RS Fr MLB Kenny Gillespie (5 GP) is the only other reserve scholarship LB on the roster.  Kenny redshirted as a freshman in 2003 and practiced with the scout team.  Injuries to five of the top six returning LBs in spring camp last year provided Gillespie with an opportunity for extended practice repetitions but his performance in camp was not noteworthy.  He played sparingly on special teams last season.  He is a tweener – a little small for a LB and probably a little slow for a safety.  He is not expected to compete for a spot on the two-deep.  He will likely will be limited to special teams duty again this season. 


The LB corps was a tremendous disappointment last year.  Soft against the run and confused in pass coverage, the unit has a lot of work to do in spring camp.  However, with the OLine and TB position thinned by injuries, the improvement of the LB corps in defending the run won't be accurately measurable in spring camp.  And the degree to which the LBs will be tested is limited.  Nonetheless, the passing game is fully functional.  Therefore, the effectiveness of the LB corps in pass coverage on the underneath routes – either zone or man-to-man – will be significant.  The top six LBs are set in stone however the pecking order within the two deep is undecided.  Of particular interest in the LB corps will be the following:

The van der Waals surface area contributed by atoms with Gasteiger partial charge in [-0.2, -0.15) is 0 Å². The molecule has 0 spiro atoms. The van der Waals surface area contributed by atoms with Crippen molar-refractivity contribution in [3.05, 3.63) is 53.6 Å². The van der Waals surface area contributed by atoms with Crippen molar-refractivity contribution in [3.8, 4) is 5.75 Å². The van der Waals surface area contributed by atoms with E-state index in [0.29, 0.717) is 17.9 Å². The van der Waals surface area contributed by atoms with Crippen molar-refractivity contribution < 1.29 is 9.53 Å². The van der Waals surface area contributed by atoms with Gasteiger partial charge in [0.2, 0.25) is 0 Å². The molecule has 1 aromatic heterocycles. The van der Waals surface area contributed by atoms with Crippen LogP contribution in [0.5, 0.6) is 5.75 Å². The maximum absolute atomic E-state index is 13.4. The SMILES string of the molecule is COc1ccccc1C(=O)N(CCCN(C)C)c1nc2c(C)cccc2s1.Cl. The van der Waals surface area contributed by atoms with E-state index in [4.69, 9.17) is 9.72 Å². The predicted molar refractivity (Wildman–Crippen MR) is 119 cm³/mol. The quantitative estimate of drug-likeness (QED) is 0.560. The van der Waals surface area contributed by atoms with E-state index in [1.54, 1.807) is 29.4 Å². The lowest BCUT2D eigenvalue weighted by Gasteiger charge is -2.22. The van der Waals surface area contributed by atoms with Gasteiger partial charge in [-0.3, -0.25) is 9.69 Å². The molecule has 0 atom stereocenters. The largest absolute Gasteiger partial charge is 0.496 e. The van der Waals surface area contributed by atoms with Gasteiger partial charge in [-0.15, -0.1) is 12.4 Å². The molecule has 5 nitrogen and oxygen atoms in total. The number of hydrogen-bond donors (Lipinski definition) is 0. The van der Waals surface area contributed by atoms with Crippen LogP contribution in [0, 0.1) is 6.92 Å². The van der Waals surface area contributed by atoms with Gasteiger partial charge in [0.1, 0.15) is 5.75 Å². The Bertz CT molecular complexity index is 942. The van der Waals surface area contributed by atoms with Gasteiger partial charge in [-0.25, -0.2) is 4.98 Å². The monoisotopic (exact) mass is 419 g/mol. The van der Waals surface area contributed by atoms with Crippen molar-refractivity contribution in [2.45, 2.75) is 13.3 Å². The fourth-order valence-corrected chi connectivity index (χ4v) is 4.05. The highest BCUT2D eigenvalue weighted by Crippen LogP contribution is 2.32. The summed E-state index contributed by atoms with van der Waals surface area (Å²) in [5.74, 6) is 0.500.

• Does William Beckford or Quintero Frierson earn the starting WLB job?  Are they both practicing at WLB? 
  • Who fills in for Terry Bynes as the first team SLB?  If its either Beckford or Frierson, they likely will battle Bynes for the staring job in summer camp.
  • Where does Brad Cunningham play – SLB or WLB?  If it's at WLB, then Bynes' job is definitely up for grabs. 
  • Does Kenny Gillespie show any signs of contributing this year? 

Coming Next:  Part 7 of my Spring Preview.  I'll finish the defense with a look at the defensive backfield heading into spring camp. 

Please send any comments to dwelch11@comcast.net.  I welcome and appreciate your feedback.  And please put "Rutgers" in the message header because I wouldn't want to miss your email in a sea of spam.  In the meantime, if you would like to discuss the spring camp with other Rutgers fans, please visit our message board.